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The Political Interests Behind Brazilian President’s Impeachment

In early December, an impeachment process was opened against President Dilma Rouseff, the current President of Brazil and member of the Workers Party (Partido dos Trabalhadores-PT). Here are some basic facts that everyone should know about the impeachment process, the PT, and recent events in Brazil.

Tatiana Cozzarelli

December 30, 2015
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Photo: Esquerda Diário

First and foremost, despite being called the Workers Party (PT) and despite the US media constantly referring to the PT as a “leftist party”, the PT’s policies demonstrate that it is neither leftist nor willing to fight for the working class. The PT has held executive power for 13 years now and during times of economic prosperity—the early 2000’s—certainly expanded meager welfare systems, public education, vastly expanded private education, and made credit more easily accessible to the Brazilian people. The economic conditions allowed the PT to help create jobs, although many of those jobs were minimum wage, subcontracted jobs—the most precarious kind of labor. During the years of economic prosperity, the wealthy expanded their profits exponentially. The PT governed in a way that allowed the rich to become much richer, while the working class was given some meager advances in living conditions.

Now, the economic situation in Brazil has changed. Due to the drop in prices for raw commodities, the loss of key subsidies, and the Petrobras corruption scandal, Brazil’s economy has plummeted, making it clear to the population whose side the PT government is on. The PT has instituted a series of cuts and neoliberal measures, from pension cuts to cuts in education and health care funding, to further privatization of the partially nationalized oil company, Petrobras. The PT’s policy is clearly that the working class must pay for the economic crisis—instead of the large companies and corporate leaders.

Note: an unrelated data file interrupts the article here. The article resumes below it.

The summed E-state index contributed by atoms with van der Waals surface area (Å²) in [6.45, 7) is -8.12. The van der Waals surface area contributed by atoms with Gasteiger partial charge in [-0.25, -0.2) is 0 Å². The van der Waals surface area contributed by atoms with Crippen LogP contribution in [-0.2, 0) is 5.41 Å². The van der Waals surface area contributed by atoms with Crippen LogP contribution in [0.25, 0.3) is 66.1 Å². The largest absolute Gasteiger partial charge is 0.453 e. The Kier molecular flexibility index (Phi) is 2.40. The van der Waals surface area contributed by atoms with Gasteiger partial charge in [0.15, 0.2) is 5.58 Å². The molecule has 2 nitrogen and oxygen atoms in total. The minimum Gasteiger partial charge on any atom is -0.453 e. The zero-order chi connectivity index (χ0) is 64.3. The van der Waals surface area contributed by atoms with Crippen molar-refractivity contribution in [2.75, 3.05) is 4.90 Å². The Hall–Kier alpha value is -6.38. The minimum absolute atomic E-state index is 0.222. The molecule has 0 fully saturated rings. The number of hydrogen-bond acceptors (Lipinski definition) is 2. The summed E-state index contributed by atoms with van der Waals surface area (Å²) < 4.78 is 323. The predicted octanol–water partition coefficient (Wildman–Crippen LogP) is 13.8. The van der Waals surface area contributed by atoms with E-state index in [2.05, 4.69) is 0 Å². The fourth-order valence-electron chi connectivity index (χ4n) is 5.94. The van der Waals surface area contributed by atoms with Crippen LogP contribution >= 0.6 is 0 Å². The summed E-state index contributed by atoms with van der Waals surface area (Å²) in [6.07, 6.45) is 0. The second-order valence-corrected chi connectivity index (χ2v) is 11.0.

In 2014, President Dilma Rouseff won the election very narrowly, with just 51 percent of the vote. Today’s Congress is one of the most conservative in recent history, with a rightwing President of the House of Deputies, Eduardo Cunha of the Brazilian Democratic Movement Party (PMDB). The PMDB, a center-right party, has always made alliances with the PT and for most of PT’s 13 years in office. It has governed alongside Rouseff and her predecessor, President Lula. Now, the PT fears the conservative monster it helped create during years of deals and alliances with the PMDB.

Cunha has been at the front of major attacks on oppressed people and workers—supporting further restrictions on abortion and reducing the age of adulthood so that 16 year olds can be tried as adults (although the PT has not offered any true alternative to these plans).

Central to the impeachment effort is the corruption scandal that has touched all major political parties. Corruption within the crown jewel of the Brazilian economy, Petrobras, was discovered in early 2014 and the ongoing investigation has uncovered the participation of almost all major Brazilian political parties, including the PT and the PMDB. Cunha of the PMDB is directly involved in the corruption scandal: millions were found in his Swiss bank accounts.

This money in Swiss bank accounts created a quid pro quo among Cunha and Dilma. The PT held off from bringing a vote to investigate Eduardo Cunha in the Ethics Committee in the Chamber of Deputies. Cunha, on his part, did not bring forward a vote for the impeachment of Dilma. On December 3, the PT decided to change their position, opening an investigation on Eduardo Cunha. On the same day, Cunha decided to open the impeachment process against President Dilma.

It is clear to most Brazilians that this impeachment is purely a chess match between two parties of big business, although it has gained support among many Brazilians who are unhappy with the PT government. The formal reason for the impeachment is not having followed a fiscal responsibility law and using government money to make unauthorized loans to state banks. Yet, this is a law that has not been followed by several current mayors and governors who have not been scrutinized, much less impeached. It is clear that impeaching President Dilma is not about loans to state banks, but rather retribution for the PT’s investigation on Cunha as well as massive public disapproval of Dilma’s governance.